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Bell, D. (1992). Hysteria - A Contemporary Kleinian Perspective. Brit. J. Psychother., 9(2):169-180.

(1992). British Journal of Psychotherapy, 9(2):169-180

Hysteria - A Contemporary Kleinian Perspective

David Bell

It is commonly held that hysteria, in terms of full conversion syndromes, is much less frequently observed today at least in the ‘developed’ world and, although many have seriously questioned the value of the continued use of the diagnosis, it seems that the term, as Lewis (1975) remarked, will long outlive its obituarists.

Patients who come for analysis today tend to have less flamboyant symptomatology. They are preoccupied with feelings of emptiness and alienation and we understand them as suffering from narcissistic disorders or borderline conditions. I will contend, however, in this paper, that the basic psychopathology and central preoccupations of these patients are not essentially different from those patients studied by Freud and Breuer. It is the manifestations of this psychopathology which have altered although, in the privacy of the analytic consulting room, transient conversion syndromes, hysterical identifications, indeed the full gamut of ‘hysterical’ symptoms are, I think, less uncommon than is sometimes held.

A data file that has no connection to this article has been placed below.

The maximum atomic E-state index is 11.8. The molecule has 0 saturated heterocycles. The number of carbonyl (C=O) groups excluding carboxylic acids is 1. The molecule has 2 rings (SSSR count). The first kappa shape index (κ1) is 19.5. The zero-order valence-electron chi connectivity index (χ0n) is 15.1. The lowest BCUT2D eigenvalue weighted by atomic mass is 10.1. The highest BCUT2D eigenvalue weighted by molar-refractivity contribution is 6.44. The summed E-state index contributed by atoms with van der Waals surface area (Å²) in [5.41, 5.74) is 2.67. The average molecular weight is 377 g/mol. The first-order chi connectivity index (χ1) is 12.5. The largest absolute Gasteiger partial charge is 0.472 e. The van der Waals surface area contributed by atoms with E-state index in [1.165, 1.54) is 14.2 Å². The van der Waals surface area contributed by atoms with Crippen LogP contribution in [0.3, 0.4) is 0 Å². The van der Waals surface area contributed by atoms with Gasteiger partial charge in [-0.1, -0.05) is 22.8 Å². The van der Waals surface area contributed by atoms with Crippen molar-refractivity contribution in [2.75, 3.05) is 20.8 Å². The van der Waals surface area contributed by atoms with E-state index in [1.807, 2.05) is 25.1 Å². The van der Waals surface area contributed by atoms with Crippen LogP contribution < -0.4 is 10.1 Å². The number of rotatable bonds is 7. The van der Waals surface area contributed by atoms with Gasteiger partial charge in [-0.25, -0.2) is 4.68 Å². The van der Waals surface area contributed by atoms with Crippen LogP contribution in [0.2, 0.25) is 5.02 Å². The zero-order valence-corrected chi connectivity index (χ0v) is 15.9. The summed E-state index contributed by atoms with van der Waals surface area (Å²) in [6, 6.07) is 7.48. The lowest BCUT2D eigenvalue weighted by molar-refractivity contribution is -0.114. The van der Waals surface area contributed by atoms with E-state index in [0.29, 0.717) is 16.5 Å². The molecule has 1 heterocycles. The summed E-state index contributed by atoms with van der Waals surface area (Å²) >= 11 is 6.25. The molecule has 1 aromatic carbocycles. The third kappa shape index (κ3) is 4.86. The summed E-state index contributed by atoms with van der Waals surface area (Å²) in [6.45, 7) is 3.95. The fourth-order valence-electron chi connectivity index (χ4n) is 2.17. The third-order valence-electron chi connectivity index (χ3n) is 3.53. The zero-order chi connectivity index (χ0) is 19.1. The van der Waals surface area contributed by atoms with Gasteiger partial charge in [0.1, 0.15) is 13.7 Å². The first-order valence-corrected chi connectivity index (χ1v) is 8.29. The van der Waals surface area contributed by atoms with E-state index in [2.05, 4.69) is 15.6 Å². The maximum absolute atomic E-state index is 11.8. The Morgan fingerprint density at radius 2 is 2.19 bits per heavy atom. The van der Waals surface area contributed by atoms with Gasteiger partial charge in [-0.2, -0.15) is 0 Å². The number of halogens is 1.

In the famous ‘Preliminary Communication’, Breuer and Freud (1893) draw conclusions from their consideration of hysterical phenomena which formed the foundations of the theory and technique of psycho-analysis: the concept of repression makes its first appearance and elsewhere in ‘Studies on Hysteria’ the terms ‘unconscious’ and ‘transference’ are used for the first time in a psycho-analytic sense.

[This is a summary excerpt from the full text of the journal article. The full text of the document is available to journal subscribers on the publisher's website here.]

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